Small town Lunel's oversized extremist numbers show why France is getting more worried

People standing outside the police station in the centre of Lunel, southern France, on Jan 27, 2015. -- PHOTO: EPA
People standing outside the police station in the centre of Lunel, southern France, on Jan 27, 2015. -- PHOTO: EPA

LUNEL (AFP) - For insight into why France is increasingly worried about large sections of its society becoming fertile turf for extremist recruiters, the southern town of Lunel offers a singular example.

On Tuesday, five people were arrested around Lunel by authorities investigating the departure of about 20 residents from the suburban Montpellier town to join Islamist fighters in Syria.

Since October, six have been killed in Syria or neighbouring Iraq, French authorities said.

The relatively large number of extremist recruits from the small southern town of just 26,000 people has made Lunel an outsized example of the security threat that the entire nation faces - one France became acutely aware of following the Jan 7-9 attacks in Paris that left 17 people dead.

"When you have 20 young people who leave, six of whom who have been killed and young women (among them) we will never see again, there's a problem," warns Lunel municipal councillor Philippe Moissonnier, who speaks of a local "generation that has become radicalised because it's (full of) bitterness."

Others note the profiles of Lunel extremists fit those of most other young people who left France to wage jihad.

"These youths are completely adrift," says Mr Pascal Gomez, head of a local cultural and social association working with Lunel's youth. "They are born in France with North African roots. We never managed to tell them, 'This blue, white and red flag is yours,' (so) they leave to find a fatherland that will accept them."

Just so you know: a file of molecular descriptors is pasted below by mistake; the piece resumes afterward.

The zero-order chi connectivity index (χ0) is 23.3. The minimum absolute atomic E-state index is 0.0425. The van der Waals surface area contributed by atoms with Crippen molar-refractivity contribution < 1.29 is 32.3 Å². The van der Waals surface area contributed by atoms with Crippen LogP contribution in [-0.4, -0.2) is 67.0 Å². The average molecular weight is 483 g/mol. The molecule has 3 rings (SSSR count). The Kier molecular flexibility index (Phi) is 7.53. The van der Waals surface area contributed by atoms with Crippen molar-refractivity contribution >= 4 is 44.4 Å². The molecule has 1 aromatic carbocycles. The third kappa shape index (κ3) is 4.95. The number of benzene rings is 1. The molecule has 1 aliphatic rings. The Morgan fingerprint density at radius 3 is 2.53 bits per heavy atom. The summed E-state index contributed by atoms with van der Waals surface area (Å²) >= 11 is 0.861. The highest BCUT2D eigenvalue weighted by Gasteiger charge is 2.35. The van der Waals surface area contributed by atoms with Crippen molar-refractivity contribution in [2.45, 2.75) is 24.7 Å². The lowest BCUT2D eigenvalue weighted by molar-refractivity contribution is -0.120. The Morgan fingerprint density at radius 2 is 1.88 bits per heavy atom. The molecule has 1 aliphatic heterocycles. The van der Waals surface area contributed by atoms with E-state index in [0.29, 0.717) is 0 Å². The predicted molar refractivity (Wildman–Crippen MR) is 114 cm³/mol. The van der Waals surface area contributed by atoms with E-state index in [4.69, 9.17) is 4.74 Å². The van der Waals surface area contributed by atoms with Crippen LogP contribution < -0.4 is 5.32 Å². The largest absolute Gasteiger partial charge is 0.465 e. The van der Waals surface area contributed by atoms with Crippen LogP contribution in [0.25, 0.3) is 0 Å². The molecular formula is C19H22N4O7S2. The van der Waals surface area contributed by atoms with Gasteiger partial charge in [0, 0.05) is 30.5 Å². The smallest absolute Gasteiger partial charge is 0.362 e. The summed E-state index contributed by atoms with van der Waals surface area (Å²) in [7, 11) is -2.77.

Founded by Jews from Jericho in the first century, Lunel was classified in 2013 as one of the towns where enforcement of law and order has become a priority. Lunel's 20 per cent unemployment rate, meanwhile, is nearly double the national average.

Despite that, the town doesn't compare particularly badly to most disaffected suburbs surrounding major French cities.

Joblessness in Lunel is below the 25 per cent average in most blighted "banlieues": France's grim, high-rise suburbs where low-income families - often of immigrant origin - languish amid joblessness, discrimination and simmering social tensions at the margins of mainstream society.

Youth unemployment in many "banlieues", which have been hotbeds of recruitment for Syria, is close to 50 per cent.

Prime Minister Manuel Valls recently likened the conditions suffered by minorities to "apartheid".


But if many of the people who left Lunel to join militants in the last two years fit the alienated and excluded profile of their nearly 1,400 French peers who have taken the same path, others proved that not all aspiring extremist recruits are fleeing hopeless situations.

One Lunel recruit was a computer science student, another a mason, and yet another a cafe manager. Several left for Syria with their wives and children in tow.

"They were scammed," says Lunel sports coach Tahar Akermi, who knew several locals who left for Syria. "They were promised a better world... Most of them were surprised when they were given a Kalashnikov."

Tuesday's arrest of five people in the area on suspicion they abetted or organised recruitment may provide clues as to why Lunel has been particularly affected by the extremist problem.

Interior Minister Bernard Cazeneuve noted that while the level of extremist activity in Lunel may be disproportionately high, it was in no way different to the threat the rest of France was facing.

"If the implication of these suspects is confirmed by justice officials, then we will have dismantled a particularly dangerous and organised network this morning," Mr Cazeneuve said.

"Another one of them," he quickly added.

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